вторник, 7 февраля 2017 г.

The ELD Mandate

The ELD Mandate
by David Owen

The federal government has been struggling for twenty-some years to implement and standardize the procedure for enforcing the hours of service (HOS) rule for professional truck drivers. We went from tachometers to AOBR’s to EOBR’s and now, to ELD’s (electronic logging devices). The thought process assumed that greater compliance with the HOS would ultimately lead to improved safety numbers and a reduction of the impact of driver fatigue in large truck crashes. There was also an assumption that paper logs were easily manipulated to trick the system and allow companies and drivers to run outside the HOS and cheat. We’ve been discussing and debating the validity of the above assumptions for two and one half decades with no true consensus in sight.
NASTC and many others in transportation have agreed since the turn of the century and the birth of FMCSA as an agency that the place to start was with the HOS regulation itself. We’ve argued that the 14-hour rule could be made palatable by simply providing an easily-understood and flexible SPLIT SLEEPER BERTH allowance for over-the-road drivers and much of the harassing and dangerous aspects of the 14- hour rule would be greatly diminished, along with log violations. We’ve argued that simplifying the rule rather than complicating it would eliminate a large percentage of the form and function errors committed by drivers who try to log the trip as it was driven. Not only have these arguments found a deaf ear at the agency, but it also seems they have tried to move incessantly in the opposite direction. They have essentially compressed the 14-hour rule to one of 13 hours with their unnecessary and frivolous forced thirty-minute break requirement, they over-complicated and pretty much eunuched the usability of the 34-hour restart rule with the one-to-five mandate and the restriction of only one re-start per 168 hour period, and in general, made the logging function so complex that even the most experienced driver, safety manager, consultant, or enforcement official can’t log or audit consistently or correctly.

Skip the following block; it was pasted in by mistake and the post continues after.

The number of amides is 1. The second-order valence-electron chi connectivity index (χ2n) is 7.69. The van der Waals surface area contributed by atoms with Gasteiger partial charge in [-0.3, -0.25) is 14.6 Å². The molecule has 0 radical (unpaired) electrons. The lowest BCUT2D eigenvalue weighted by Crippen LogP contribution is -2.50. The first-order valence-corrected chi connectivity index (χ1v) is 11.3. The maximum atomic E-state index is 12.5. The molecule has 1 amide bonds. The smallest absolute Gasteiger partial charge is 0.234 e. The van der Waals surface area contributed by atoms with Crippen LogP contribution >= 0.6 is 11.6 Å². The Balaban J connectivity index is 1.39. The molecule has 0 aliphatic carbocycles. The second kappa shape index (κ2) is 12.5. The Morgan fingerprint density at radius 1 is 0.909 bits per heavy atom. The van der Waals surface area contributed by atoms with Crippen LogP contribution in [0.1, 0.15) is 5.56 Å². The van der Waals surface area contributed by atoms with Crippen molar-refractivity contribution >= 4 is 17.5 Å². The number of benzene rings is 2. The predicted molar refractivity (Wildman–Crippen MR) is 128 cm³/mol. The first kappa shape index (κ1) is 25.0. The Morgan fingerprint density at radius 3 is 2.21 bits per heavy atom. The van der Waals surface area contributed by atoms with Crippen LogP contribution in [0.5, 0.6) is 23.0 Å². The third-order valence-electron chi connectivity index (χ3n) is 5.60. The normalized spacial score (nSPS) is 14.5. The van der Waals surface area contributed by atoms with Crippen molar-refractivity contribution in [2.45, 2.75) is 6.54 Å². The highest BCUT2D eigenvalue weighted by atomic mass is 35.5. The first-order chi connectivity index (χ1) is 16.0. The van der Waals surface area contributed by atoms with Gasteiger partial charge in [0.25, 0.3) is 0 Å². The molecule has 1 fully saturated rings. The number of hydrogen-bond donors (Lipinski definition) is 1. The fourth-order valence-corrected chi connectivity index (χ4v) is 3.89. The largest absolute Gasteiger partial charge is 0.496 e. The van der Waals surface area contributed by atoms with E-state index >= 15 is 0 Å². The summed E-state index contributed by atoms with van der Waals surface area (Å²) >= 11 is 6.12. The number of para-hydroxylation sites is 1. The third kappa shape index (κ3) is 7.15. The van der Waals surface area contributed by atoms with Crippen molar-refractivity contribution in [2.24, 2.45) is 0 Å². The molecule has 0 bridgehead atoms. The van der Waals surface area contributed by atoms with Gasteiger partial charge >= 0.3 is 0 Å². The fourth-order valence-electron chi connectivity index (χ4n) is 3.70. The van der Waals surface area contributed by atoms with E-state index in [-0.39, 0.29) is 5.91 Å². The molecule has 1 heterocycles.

In many ways, ELD’s have always been a solution looking for a problem. However, like it or not, need it or not, afford it or not, Congress has caved to the unsupportable idea that mandated ELD’s will save lives and reduce crashes and has demanded that FMCSA carry out the mandate with the appropriate set of regulations. As it stands today, barring law suits, all over-the-road trucks and drivers will log their trips through an ELD device sometime in 2017 (excepting those however, that have been exempted).
Ironically, in our hyper over-regulated industry, log audits are not required or spelled out in the regulations. However, you the CEO, President, and financier of your trucking entity, are ultimately responsible for assuring that you are not condoning non-compliance or, that you’re only paying lip service to the accuracy of your drivers’ logs (ROD’s).
The HOS (logs) BASIC in CSA is by far the most worrisome BASIC for NASTC members. In our last study on over all NASTC BASIC performance, this BASIC was two to three times more likely to pop up as an alert, than all the other BASICS, including maintenance. Our study showed that in the general population of small, OTR carriers, 50% had alerts in this area, 42% of NASTC members had alerts, and 19% of our carriers who have implemented our Management and Safety Program (MSP) were over the “limbo bar” in the BASIC. Regardless of size, business model, or experience, we feel that in today’s environment, you must have a creditable system for compliance and audit. NASTC can help you with that.
Though I’ll be opposed to the mandate itself to the grave, I feel it is now time to implement ELD’s and true log audits in your business plan. Since deregulation in 1980 to the present, most of you mainly because of size, have assumed the position of “I’ll do that only when I have to. I’m too small; I’ll fly under the radar. I’ll pay the fines, it’s part of doing business.” CSA and the new proposed rating system for carrier fitness to operate under your authority dictate that you not assume those rationales on this issue. Today, NOW is the time to get ahead of the mandate, not 2017 when your relative numbers are too high comparatively, to repair.
Call me on this – NASTC has efficient and inexpensive solutions to this conundrum.
David Owen

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